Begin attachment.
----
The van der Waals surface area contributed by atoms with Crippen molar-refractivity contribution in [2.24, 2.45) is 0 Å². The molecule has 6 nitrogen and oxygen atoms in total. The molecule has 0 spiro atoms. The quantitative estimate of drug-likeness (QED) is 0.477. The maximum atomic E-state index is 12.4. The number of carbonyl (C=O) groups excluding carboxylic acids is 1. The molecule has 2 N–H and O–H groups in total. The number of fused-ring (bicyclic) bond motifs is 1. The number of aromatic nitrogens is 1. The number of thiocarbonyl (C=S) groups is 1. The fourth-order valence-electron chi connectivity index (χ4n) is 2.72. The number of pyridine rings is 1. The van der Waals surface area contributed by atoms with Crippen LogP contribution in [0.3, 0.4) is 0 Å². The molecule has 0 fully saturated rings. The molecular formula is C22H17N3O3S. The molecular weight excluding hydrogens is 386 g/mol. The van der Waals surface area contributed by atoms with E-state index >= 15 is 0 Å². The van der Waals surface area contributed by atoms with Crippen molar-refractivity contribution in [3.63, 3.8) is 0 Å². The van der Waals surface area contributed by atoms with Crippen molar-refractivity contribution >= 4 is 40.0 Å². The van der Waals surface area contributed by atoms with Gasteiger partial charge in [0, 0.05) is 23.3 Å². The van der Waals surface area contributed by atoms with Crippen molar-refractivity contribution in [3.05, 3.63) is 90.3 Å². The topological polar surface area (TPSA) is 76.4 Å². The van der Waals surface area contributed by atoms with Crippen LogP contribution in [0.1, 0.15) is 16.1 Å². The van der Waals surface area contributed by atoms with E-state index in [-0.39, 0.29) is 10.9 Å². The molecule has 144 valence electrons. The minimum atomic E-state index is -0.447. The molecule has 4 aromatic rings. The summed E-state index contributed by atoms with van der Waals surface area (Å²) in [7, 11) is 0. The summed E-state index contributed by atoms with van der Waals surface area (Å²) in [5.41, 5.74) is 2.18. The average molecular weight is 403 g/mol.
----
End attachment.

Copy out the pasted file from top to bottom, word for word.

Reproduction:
The van der Waals surface area contributed by atoms with Crippen molar-refractivity contribution in [2.24, 2.45) is 0 Å². The molecule has 6 nitrogen and oxygen atoms in total. The molecule has 0 spiro atoms. The quantitative estimate of drug-likeness (QED) is 0.477. The maximum atomic E-state index is 12.4. The number of carbonyl (C=O) groups excluding carboxylic acids is 1. The molecule has 2 N–H and O–H groups in total. The number of fused-ring (bicyclic) bond motifs is 1. The number of aromatic nitrogens is 1. The number of thiocarbonyl (C=S) groups is 1. The fourth-order valence-electron chi connectivity index (χ4n) is 2.72. The number of pyridine rings is 1. The van der Waals surface area contributed by atoms with Crippen LogP contribution in [0.3, 0.4) is 0 Å². The molecule has 0 fully saturated rings. The molecular formula is C22H17N3O3S. The molecular weight excluding hydrogens is 386 g/mol. The van der Waals surface area contributed by atoms with E-state index >= 15 is 0 Å². The van der Waals surface area contributed by atoms with Crippen molar-refractivity contribution in [3.63, 3.8) is 0 Å². The van der Waals surface area contributed by atoms with Crippen molar-refractivity contribution >= 4 is 40.0 Å². The van der Waals surface area contributed by atoms with Gasteiger partial charge in [0, 0.05) is 23.3 Å². The van der Waals surface area contributed by atoms with Crippen molar-refractivity contribution in [3.05, 3.63) is 90.3 Å². The topological polar surface area (TPSA) is 76.4 Å². The van der Waals surface area contributed by atoms with Crippen LogP contribution in [0.1, 0.15) is 16.1 Å². The van der Waals surface area contributed by atoms with E-state index in [-0.39, 0.29) is 10.9 Å². The molecule has 144 valence electrons. The minimum atomic E-state index is -0.447. The molecule has 4 aromatic rings. The summed E-state index contributed by atoms with van der Waals surface area (Å²) in [7, 11) is 0. The summed E-state index contributed by atoms with van der Waals surface area (Å²) in [5.41, 5.74) is 2.18. The average molecular weight is 403 g/mol.